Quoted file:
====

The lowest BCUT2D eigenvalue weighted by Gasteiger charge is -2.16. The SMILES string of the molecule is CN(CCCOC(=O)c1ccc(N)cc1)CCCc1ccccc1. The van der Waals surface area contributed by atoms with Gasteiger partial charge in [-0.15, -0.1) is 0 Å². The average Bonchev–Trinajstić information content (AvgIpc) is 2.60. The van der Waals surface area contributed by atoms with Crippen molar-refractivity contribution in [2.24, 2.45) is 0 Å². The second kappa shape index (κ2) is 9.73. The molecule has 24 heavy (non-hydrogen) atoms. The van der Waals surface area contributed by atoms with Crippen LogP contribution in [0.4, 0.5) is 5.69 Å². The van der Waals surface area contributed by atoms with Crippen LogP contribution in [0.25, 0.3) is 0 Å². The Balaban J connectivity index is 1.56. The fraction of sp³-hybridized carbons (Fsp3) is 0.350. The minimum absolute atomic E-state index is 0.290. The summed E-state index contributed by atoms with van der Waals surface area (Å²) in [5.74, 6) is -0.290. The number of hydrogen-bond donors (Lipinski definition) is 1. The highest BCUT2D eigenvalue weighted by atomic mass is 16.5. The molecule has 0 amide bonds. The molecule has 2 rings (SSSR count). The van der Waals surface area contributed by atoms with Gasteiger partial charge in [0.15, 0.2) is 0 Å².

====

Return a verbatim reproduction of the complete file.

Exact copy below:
The lowest BCUT2D eigenvalue weighted by Gasteiger charge is -2.16. The SMILES string of the molecule is CN(CCCOC(=O)c1ccc(N)cc1)CCCc1ccccc1. The van der Waals surface area contributed by atoms with Gasteiger partial charge in [-0.15, -0.1) is 0 Å². The average Bonchev–Trinajstić information content (AvgIpc) is 2.60. The van der Waals surface area contributed by atoms with Crippen molar-refractivity contribution in [2.24, 2.45) is 0 Å². The second kappa shape index (κ2) is 9.73. The molecule has 24 heavy (non-hydrogen) atoms. The van der Waals surface area contributed by atoms with Crippen LogP contribution in [0.4, 0.5) is 5.69 Å². The van der Waals surface area contributed by atoms with Crippen LogP contribution in [0.25, 0.3) is 0 Å². The Balaban J connectivity index is 1.56. The fraction of sp³-hybridized carbons (Fsp3) is 0.350. The minimum absolute atomic E-state index is 0.290. The summed E-state index contributed by atoms with van der Waals surface area (Å²) in [5.74, 6) is -0.290. The number of hydrogen-bond donors (Lipinski definition) is 1. The highest BCUT2D eigenvalue weighted by atomic mass is 16.5. The molecule has 0 amide bonds. The molecule has 2 rings (SSSR count). The van der Waals surface area contributed by atoms with Gasteiger partial charge in [0.15, 0.2) is 0 Å².